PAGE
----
MPC of Floor Heating Systems in Denmark
Floor heating (FH) system is a widely-used thermally active building system, which can take advantage of building thermal mass to shift energy demands to off-peak hours. Its ability of effective utilization of low-temperature energy resources also helps to increase energy efficiency and reduce greenhouse gas emissions. However, control of FH systems remains a challenge due to the large thermal inertia of the pipe-embedded concrete floor. In the context of smart grids, the control issue becomes more complicated because the dynamic electricity prices need to be taken into consideration to achieve economic benefits and encourage demand response participation.
In this study, an advanced optimal control method, i.e., model predictive control (MPC), is developed for FH systems, which can simultaneously consider all the influential variables including weather conditions, occupancy and dynamic electricity prices. Considering the on-line computational efficiency, a control-oriented dynamic thermal model for a room integrated with FH system is developed and represented in a stochastic state-space form. An economic MPC controller, formulated as a mixed integer linear programming problem, is designed for FH systems. A TRNSYS-MATLAB co-simulation testbed is developed to test and compare different control methods under various operating conditions in terms of energy consumption, thermal comfort and operating costs.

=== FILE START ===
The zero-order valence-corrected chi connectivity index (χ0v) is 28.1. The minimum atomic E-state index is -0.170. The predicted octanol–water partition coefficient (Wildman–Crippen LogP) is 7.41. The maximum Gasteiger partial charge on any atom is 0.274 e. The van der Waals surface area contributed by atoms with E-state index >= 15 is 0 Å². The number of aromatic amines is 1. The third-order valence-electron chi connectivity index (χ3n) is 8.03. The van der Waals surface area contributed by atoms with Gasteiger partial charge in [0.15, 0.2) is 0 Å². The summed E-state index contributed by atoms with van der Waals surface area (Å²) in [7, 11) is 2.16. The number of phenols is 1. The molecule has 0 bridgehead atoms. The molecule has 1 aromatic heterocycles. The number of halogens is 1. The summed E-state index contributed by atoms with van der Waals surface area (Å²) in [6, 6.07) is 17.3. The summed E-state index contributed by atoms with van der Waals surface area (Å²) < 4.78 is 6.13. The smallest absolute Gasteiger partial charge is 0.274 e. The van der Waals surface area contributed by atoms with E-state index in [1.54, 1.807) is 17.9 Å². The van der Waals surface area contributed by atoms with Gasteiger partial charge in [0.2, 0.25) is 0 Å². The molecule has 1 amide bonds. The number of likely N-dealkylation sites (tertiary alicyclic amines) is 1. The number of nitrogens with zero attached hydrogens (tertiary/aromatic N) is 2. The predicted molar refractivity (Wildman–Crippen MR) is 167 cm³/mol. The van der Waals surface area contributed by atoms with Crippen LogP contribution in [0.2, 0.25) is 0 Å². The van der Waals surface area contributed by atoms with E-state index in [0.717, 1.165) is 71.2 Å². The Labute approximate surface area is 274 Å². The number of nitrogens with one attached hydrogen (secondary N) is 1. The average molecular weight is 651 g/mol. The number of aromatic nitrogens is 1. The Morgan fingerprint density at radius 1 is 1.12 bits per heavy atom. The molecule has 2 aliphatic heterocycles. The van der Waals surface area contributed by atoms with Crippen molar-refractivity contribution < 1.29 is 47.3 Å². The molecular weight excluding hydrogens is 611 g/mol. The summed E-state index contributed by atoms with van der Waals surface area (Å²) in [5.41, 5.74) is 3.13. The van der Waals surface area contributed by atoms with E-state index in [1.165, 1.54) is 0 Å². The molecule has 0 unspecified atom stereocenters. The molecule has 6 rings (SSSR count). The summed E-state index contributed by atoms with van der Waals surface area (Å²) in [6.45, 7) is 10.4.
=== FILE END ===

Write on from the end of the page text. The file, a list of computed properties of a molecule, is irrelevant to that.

Test results show that, compared to the conventional on-off controller, the MPC controller is able to use building thermal mass to optimally shift energy consumption to low-price periods, improve thermal comfort at the beginning of occupancy, reduce energy demand during peak periods, and save electricity costs for residential end-users. The weather conditions and electricity prices have influences on the start-up time and duration of preheating, energy flexibility potential and electricity cost savings of FH systems.
Maomao Hu, Fu Xiao, John Bagterp Jørgensen, Rongling Li (2019). Price-responsive model predictive control of floor heating systems for demand response using building thermal mass. Applied Thermal Engineering.